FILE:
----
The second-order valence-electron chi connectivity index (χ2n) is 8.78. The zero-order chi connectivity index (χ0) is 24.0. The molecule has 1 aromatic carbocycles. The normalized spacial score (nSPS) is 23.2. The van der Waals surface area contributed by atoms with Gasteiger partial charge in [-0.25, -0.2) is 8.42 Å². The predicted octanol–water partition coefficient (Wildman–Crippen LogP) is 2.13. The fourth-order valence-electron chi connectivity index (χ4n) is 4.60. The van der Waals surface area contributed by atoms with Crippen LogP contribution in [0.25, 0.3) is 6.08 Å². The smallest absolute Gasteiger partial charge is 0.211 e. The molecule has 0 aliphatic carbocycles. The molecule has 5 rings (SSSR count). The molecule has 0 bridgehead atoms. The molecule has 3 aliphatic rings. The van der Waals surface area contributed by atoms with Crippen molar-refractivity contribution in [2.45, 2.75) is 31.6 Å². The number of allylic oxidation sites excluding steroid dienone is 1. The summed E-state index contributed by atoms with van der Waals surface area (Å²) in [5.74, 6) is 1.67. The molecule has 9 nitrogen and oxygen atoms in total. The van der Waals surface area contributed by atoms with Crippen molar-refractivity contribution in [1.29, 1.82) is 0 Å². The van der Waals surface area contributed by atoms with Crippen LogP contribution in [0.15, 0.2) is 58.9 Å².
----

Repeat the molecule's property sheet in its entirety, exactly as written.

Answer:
The second-order valence-electron chi connectivity index (χ2n) is 8.78. The zero-order chi connectivity index (χ0) is 24.0. The molecule has 1 aromatic carbocycles. The normalized spacial score (nSPS) is 23.2. The van der Waals surface area contributed by atoms with Gasteiger partial charge in [-0.25, -0.2) is 8.42 Å². The predicted octanol–water partition coefficient (Wildman–Crippen LogP) is 2.13. The fourth-order valence-electron chi connectivity index (χ4n) is 4.60. The van der Waals surface area contributed by atoms with Crippen LogP contribution in [0.25, 0.3) is 6.08 Å². The smallest absolute Gasteiger partial charge is 0.211 e. The molecule has 0 aliphatic carbocycles. The molecule has 5 rings (SSSR count). The molecule has 0 bridgehead atoms. The molecule has 3 aliphatic rings. The van der Waals surface area contributed by atoms with Crippen molar-refractivity contribution in [2.45, 2.75) is 31.6 Å². The number of allylic oxidation sites excluding steroid dienone is 1. The summed E-state index contributed by atoms with van der Waals surface area (Å²) in [5.74, 6) is 1.67. The molecule has 9 nitrogen and oxygen atoms in total. The van der Waals surface area contributed by atoms with Crippen molar-refractivity contribution in [1.29, 1.82) is 0 Å². The van der Waals surface area contributed by atoms with Crippen LogP contribution in [0.15, 0.2) is 58.9 Å².